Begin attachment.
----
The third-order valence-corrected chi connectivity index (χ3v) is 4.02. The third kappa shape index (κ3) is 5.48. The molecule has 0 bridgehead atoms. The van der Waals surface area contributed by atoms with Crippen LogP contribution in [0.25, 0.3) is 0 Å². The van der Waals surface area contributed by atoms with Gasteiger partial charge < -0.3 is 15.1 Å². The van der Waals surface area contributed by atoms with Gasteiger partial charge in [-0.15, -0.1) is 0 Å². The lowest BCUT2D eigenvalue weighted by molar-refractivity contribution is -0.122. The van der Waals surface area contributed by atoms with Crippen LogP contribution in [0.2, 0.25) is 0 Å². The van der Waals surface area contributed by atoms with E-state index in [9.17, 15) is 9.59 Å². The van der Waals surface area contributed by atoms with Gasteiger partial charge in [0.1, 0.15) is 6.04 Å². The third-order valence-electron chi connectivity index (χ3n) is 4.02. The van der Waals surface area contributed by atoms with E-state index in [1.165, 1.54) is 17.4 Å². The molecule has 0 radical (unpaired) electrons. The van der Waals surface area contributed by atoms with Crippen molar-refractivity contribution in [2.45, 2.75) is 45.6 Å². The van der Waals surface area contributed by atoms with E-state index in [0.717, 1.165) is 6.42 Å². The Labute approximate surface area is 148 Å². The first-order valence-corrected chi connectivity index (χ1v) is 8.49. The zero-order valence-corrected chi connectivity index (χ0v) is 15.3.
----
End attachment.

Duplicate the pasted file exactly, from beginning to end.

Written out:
The third-order valence-corrected chi connectivity index (χ3v) is 4.02. The third kappa shape index (κ3) is 5.48. The molecule has 0 bridgehead atoms. The van der Waals surface area contributed by atoms with Crippen LogP contribution in [0.25, 0.3) is 0 Å². The van der Waals surface area contributed by atoms with Gasteiger partial charge < -0.3 is 15.1 Å². The van der Waals surface area contributed by atoms with Gasteiger partial charge in [-0.15, -0.1) is 0 Å². The lowest BCUT2D eigenvalue weighted by molar-refractivity contribution is -0.122. The van der Waals surface area contributed by atoms with Crippen LogP contribution in [0.2, 0.25) is 0 Å². The van der Waals surface area contributed by atoms with E-state index in [9.17, 15) is 9.59 Å². The van der Waals surface area contributed by atoms with Gasteiger partial charge in [0.1, 0.15) is 6.04 Å². The third-order valence-electron chi connectivity index (χ3n) is 4.02. The van der Waals surface area contributed by atoms with E-state index in [1.165, 1.54) is 17.4 Å². The molecule has 0 radical (unpaired) electrons. The van der Waals surface area contributed by atoms with Crippen molar-refractivity contribution in [2.45, 2.75) is 45.6 Å². The van der Waals surface area contributed by atoms with E-state index in [0.717, 1.165) is 6.42 Å². The Labute approximate surface area is 148 Å². The first-order valence-corrected chi connectivity index (χ1v) is 8.49. The zero-order valence-corrected chi connectivity index (χ0v) is 15.3.